A systematic study of the N-glycosylation sites of HIV-1 envelope protein on infectivity and antibody-mediated neutralization
1 Department of Cell Biology, National Institutes for Food and Drug Control, No. 2 Tiantanxili, Beijing, 100050, P. R. China
2 Department of Molecular and Computational Biology, University of Southern California, Los Angeles, CA, 90089, USA
3 Chemistry Department, University of Southern California, Los Angeles, CA, 90089, USA
4 Norris Cancer Center, University of Southern California, Los Angeles, CA, 90089, USA
Retrovirology 2013, 10:14 doi:10.1186/1742-4690-10-14Published: 6 February 2013
Glycans on the human immunodeficiency virus (HIV) envelope glycoprotein (Env) play an important role in viral infection and evasion of neutralization by antibodies. In this study, all 25 potential N-linked glycosylation sites (PNGS) on the HIV-1 CRF07_BC Env, FE, were mutated individually to study the effect of their removal on viral infectivity, virion production, and antibody-mediated neutralization.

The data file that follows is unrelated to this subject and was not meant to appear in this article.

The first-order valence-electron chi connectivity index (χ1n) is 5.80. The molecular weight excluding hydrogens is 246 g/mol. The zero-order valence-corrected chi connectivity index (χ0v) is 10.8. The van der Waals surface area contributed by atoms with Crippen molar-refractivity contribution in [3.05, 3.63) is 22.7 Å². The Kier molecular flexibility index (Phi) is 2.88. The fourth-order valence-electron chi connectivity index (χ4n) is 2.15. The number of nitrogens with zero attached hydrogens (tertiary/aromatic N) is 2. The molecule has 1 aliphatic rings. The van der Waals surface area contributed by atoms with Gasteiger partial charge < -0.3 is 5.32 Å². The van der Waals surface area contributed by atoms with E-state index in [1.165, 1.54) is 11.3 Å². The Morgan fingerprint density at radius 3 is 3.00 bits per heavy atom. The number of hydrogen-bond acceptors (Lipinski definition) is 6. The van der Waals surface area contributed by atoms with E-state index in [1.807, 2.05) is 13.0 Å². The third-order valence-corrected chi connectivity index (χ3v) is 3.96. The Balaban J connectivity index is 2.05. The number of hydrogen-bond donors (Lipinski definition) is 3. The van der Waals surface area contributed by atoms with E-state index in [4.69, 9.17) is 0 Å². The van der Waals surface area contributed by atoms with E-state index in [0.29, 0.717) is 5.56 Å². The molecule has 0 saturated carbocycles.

Removal of specific N-glycosylation sites has a significant effect on viral infectivity and antibody-mediated neutralization phenotype. Six of these glycosylation mutants located on the V1/V2 and C1/C2 domains lost infectivity. PNGS mutations located on V4/C4/V5 (except N392 on V4), were shown to increase viral infectivity. Furthermore, FE is much more dependent on specific glycans than clade B Env YU-2. On neutralization effect, PNGS mutations at N197 (C2), N301 (V3), N442 (C4) and N625 (gp41) rendered the virus more susceptible to neutralization by the monoclonal antibodies (MAbs) that recognize the CD4 binding site or gp41. Generally, mutations on V4/V5 loops, C2/C3/C4 regions and gp41 reduced the neutralization sensitivity to PG16. However, mutation of N289 (C2) made the virus more sensitive to both PG9 and PG16. Furthermore, we showed that mutations at N142 (V1), N355 (C3) and N463 (V5) conferred resistance to neutralization by anti-gp41 MAbs. We used the available structural information of HIV Env and homology modeling to provide a structural basis for the observed biological effects of these mutations.
This report provides the first systematic experimental account of the biological role of the entire PNGS on an HIV-1 Env, which should provide valuable insights for understanding the function of Env in HIV infection cycle and for developing future anti-HIV strategies.